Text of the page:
The life of Perfumer Fabrice Pellegrin is intrinsically connected to the art of making fragrances and the spirit of his hometown, Grasse. His father was a perfumer, his grandfather a supplier of naturals to make scents and his grandmother a jasmine picker.
“The people of Grasse are secretive, they keep their knowledge preciously hidden, but when they do divulge it, they hand it over entirely,” Pellegrin said of his hometown on the French Riviera, widely known for its long-established perfume industry.
Recently, Pellegrin, who worked between Paris and Grasse for the past 15 years, worked on a modern interpretation of Racquets, an old favourite from the Penhaligon’s classics library. The fragrance, inspired by an elegant tennis club house and British sports, has an uplifting sparkling-citrus shine that takes those who wear it and smell it to a playful state of mind.
In an exclusive interview with the Penhaligon’s, Fabrice Pellegrin talks about the fragrance, working with the British heritage brand and his career as a perfumer.
What was the inspiration behind Racquets? How did it evolve from an idea, into the fully formed fragrance?
It all started with brief from Penhaligon’s, namely to be inspired by British sports and a dandy spirit. There was an idea to marry a tennis tournament, the concept of the tennis rackets themselves, and horse racing. I started by creating a leathery perfume, thinking at first about the equestrian world, and then was more inspired by the Wimbledon tournament. As I imagined the leather of the tennis rackets, I reworked my creation over time.
Fragrance is very personal, but how do you hope that Racquets will make the wearer feel?
The starting point of any creation is pleasure. I’d like first and foremost for consumers to feel pleasure when wearing this fragrance. There is a blend of citrus that provides a lot of energy and a certain dynamism, as well as a leathery and woody facet, representing a typical English dandy: elegant, refined and full of quality.
Racquets has notes of Lemon Essence, Gaiac Wood, Ambrox and Woodleather – what do each of these ingredients bring to the fragrance?
The lemon essence brings freshness, brightness and freshness, with a certain glow and pleasure. The Gaiac wood delivers a richness and authenticity, with a smoky elegance.The ambrox adds magnetism and addiction, sensuality and sillage. The woodleather provides textured woody, leathery facets, with a unique contrast and strength.
Can you give us some insight into the process of creating Racquets? What sort of research, discovery, dreaming went into creating the fragrance?
Thinking about the world of British sports, I immediately had the idea of working on a very contrasting fragrance using fresh and energising top notes, featuring two intense and complementary qualities of lemon. The “all-white dress code” of the Wimbledon tennis tournament also inspired me to look for luminosity, brightness and freshness, and develop a very pure, chic aesthetic for this creation. The base of the fragrance delivers all the elegance and refinement that is inseparable from British sports, providing an indelible olfactive signature.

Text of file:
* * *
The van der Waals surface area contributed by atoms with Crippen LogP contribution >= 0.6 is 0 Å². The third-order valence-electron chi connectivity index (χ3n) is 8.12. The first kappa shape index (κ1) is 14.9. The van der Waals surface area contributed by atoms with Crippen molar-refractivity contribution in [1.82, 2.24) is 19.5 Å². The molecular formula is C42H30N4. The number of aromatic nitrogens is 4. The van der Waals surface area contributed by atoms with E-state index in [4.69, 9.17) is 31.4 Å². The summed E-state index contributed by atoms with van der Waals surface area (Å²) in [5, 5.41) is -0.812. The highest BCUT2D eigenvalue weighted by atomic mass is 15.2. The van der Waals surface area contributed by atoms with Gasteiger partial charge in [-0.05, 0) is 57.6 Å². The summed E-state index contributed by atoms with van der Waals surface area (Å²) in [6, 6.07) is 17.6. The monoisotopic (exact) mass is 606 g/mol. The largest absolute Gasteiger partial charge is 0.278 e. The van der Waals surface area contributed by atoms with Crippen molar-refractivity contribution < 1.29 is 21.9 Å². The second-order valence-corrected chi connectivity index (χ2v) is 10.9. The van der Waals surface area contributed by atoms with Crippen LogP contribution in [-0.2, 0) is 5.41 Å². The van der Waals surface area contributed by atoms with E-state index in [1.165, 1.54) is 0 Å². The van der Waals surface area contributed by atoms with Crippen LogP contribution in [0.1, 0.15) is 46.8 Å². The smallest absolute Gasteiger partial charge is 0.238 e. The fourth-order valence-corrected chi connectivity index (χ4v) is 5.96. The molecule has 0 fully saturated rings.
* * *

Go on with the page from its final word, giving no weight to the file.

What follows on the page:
Perfumery runs in your family, when did you decide you wanted to be a perfumer?
My craft is a true family story, set in Grasse. My father was a perfumer, my grandmother harvested flowers, including roses and jasmine, and my grandfather was a supplier of natural ingredients for perfumery. Naturals are my life, as I grew up surrounded by their precious scents. This is the reason I am so passionate about natural ingredients. I trained very early with master perfumers to learn everything about composition. I have always wanted to do this job: it has always been evident. Perfumery is my life.
Does Racquets remind you of any different memories or experiences in your life?
I don’t associate this fragrance with a specific time in my life, but the quality of its citrus reminds me of my Mediterranean roots. It is both the smell of my youth and the unique elegance of the perfumers, harvesters and, more generally, the people of Grasse who surrounded me as a child.
A gendered label when it comes to perfumery is not as important anymore, does Racquets hit the unisex box?
I think you can say that Racquets is a genderless fragrance. When I imagined and created it, I gave it an infinite elegance and richness thanks to the most beautiful natural ingredients, without privileging feminine or masculine inflections.
What would be the ideal scents to layer with Racquets, for extra depth?
Overall, I find Penhaligon’s fragrances so unique that they are best used alone. However, with its duality of luminous freshness and sophisticated intensity, I could recommend layering Racquets with Halfeti; it will highlight the more radiant notes, while reinforcing its sensual amber, woody trail.
What does the brand Penhaligon’s mean to you?
To me, Penhaligon’s means great authenticity. It also represents a very British identity: British chic with a taste for the finest quality.
Why is fragrance a good vehicle for storytelling?
Fragrances are full of emotion, recalling memories and feelings. With a unique palette of ingredients, we can tell an infinite variety of stories. I believe in natural ingredients. In overdose, they deliver all their poetry to the perfume.
Could you give any advice or tips on how you should apply a fragrance?
There are no rules when it comes to perfumes. I like to say that fragrance should be used without moderation; apply it everywhere you want to smell good.
The interview with Fabrice Pellegrin was originally conducted by Penhaligon’s, which authorised Prestige Hong Kong to use it